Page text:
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Monday, April 01, 2013

Tim O'Reilly Is the Ayn Raelian Frank Luntz

Jason Leftkowitz pithily summarizes a critique of Tim O'Reilly (about whom I recently wrote this myself) from the indispensable Evgeny Morozov in The Baffler:
Tim O'Reilly's business has changed from selling things (books, conferences) to selling ideologies ("Web 2.0", "government as a framework"). This is a relationship that goes both ways: the books and conferences provide crucial support for the ideologies he sells… The primary problem… with this isn't that O'Reilly profits from it, but rather that the ideologies O'Reilly sells tend to provide corporate-friendly alternatives that… marginalize rising ideologies that could threaten existing power structures. Examples discussed: "Open source" as an ideology focused on the rights of the software developer, as opposed to the ideology it was explicitly designed to compete with, Richard Stallman's "free software" movement, which focused instead on the rights of the software user. "Web 2.0" companies wanted to package up information about their users and sell it to the highest bidder; the ideology… positioning [this] as a natural evolution of the Web rather than a major power shift. "Government as a service" would involve taking major systems currently run by government and privatizing them, but covers this with a layer of techno-dust to avoid having to talk about the negative implications of privatization…. Republican spin architect Frank Luntz… has made a career selling policies to people they will hurt by packaging them up with attractive-sounding words…. O'Reilly is in the same business.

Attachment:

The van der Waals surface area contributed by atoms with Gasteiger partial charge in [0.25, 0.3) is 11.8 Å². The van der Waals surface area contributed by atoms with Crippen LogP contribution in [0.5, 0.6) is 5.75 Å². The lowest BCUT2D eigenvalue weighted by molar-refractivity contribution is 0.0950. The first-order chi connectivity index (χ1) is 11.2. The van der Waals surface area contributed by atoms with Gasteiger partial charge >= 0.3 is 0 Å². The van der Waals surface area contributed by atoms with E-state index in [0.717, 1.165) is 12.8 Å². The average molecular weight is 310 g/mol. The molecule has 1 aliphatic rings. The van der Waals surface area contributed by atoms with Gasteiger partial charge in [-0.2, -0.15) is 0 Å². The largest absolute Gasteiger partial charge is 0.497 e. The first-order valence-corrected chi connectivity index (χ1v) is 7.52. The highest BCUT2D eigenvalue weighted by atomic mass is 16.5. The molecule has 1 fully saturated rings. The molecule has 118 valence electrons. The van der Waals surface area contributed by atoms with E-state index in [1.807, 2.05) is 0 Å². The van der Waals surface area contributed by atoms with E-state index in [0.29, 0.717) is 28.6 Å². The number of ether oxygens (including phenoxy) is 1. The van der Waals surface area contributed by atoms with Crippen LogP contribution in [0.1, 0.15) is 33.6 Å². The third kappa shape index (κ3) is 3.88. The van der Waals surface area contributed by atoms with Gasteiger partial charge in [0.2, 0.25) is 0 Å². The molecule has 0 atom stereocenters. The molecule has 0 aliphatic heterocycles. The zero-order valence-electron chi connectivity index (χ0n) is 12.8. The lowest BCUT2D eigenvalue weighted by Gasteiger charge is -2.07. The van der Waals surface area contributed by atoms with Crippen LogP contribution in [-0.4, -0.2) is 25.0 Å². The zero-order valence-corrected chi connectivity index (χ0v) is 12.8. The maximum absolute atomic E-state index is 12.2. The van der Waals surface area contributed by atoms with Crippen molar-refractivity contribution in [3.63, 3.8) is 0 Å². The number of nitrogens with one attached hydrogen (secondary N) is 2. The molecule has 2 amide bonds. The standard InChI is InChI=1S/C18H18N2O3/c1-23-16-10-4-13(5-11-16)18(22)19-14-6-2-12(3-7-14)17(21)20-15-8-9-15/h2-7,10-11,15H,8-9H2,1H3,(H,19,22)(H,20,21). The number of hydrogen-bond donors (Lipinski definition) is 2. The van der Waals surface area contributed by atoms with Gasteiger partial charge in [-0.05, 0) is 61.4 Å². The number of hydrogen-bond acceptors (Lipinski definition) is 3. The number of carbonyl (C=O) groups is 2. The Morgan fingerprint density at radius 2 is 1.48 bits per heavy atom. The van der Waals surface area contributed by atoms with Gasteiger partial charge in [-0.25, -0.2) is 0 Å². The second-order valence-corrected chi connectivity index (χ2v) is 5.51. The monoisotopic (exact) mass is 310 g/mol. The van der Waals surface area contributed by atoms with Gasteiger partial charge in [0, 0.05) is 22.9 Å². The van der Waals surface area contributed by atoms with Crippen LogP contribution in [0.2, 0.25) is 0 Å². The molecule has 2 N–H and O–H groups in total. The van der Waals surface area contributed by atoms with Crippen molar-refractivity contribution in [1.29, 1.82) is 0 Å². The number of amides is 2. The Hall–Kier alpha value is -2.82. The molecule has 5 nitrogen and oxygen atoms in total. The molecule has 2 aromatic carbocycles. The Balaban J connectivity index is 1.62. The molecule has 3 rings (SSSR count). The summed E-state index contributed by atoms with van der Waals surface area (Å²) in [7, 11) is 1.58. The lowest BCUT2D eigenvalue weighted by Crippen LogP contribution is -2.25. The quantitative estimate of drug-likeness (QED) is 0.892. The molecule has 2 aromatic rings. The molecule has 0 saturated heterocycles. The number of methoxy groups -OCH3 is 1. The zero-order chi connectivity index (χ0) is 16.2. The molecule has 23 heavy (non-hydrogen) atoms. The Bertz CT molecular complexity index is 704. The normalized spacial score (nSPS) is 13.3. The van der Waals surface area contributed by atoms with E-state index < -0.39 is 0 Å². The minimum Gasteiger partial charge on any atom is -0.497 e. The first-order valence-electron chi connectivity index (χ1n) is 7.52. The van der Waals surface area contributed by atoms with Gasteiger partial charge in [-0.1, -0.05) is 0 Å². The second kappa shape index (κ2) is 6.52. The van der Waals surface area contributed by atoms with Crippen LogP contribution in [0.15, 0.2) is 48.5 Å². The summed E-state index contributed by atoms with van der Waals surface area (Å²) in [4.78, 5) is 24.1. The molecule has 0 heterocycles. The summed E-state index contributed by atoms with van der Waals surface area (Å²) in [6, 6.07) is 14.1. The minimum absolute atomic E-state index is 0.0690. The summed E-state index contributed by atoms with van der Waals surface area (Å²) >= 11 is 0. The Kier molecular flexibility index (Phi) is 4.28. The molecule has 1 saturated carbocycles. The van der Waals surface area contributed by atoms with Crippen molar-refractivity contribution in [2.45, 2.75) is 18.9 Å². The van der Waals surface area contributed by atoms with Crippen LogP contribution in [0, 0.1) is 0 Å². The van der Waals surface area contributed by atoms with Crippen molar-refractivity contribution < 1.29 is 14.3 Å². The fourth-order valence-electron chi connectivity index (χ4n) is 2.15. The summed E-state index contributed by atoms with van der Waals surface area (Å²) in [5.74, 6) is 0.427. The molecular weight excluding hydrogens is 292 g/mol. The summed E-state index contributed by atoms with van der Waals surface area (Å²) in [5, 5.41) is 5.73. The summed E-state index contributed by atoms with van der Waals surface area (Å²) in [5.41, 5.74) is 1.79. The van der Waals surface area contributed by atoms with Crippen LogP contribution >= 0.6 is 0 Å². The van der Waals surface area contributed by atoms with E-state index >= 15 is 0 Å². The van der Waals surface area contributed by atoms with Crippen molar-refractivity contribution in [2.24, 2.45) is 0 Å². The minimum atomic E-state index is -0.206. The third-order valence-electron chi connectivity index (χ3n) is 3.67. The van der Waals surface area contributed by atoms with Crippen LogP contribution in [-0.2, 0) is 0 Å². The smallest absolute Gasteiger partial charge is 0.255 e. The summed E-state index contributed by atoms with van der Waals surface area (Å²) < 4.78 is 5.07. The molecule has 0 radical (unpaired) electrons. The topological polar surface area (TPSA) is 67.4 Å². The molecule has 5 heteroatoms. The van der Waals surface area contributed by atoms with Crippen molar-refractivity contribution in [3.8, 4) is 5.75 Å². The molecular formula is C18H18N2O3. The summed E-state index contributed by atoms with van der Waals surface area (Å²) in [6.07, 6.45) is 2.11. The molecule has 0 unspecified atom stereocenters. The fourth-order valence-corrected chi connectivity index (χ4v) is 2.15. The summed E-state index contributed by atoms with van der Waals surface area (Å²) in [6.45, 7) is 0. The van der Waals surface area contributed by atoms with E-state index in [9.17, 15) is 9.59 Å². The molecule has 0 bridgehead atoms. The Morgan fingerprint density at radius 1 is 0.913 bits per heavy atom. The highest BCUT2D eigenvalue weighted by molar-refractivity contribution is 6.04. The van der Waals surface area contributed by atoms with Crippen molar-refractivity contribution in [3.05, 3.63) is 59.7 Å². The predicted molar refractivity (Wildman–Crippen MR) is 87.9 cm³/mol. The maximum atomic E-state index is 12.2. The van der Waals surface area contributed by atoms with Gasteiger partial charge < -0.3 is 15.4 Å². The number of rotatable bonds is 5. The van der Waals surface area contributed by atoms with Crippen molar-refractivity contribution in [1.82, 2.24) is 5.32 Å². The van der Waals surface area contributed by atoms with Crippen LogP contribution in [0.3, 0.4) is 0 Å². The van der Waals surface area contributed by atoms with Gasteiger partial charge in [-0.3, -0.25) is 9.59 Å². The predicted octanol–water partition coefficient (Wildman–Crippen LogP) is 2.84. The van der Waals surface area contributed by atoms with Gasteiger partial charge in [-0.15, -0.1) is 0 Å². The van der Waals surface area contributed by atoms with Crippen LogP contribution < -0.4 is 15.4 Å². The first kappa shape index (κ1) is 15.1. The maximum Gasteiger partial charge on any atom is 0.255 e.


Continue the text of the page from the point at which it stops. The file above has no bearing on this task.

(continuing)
Needless to say, this argument appeals to me enormously. What Jeron Lanier has long dubbed the ideology of cybernetic totalism is finally being grasped not only in its conceptual incoherence but in its reactionary libertopian Ayn Raelianism: on which, take a look at my Open Letter to the Robot Cultists, my The Unbearable Stasis of Accelerating Change, my Futurology Is Neoliberal Corporate-Militarism, and other pieces available in the Superlative Summary.

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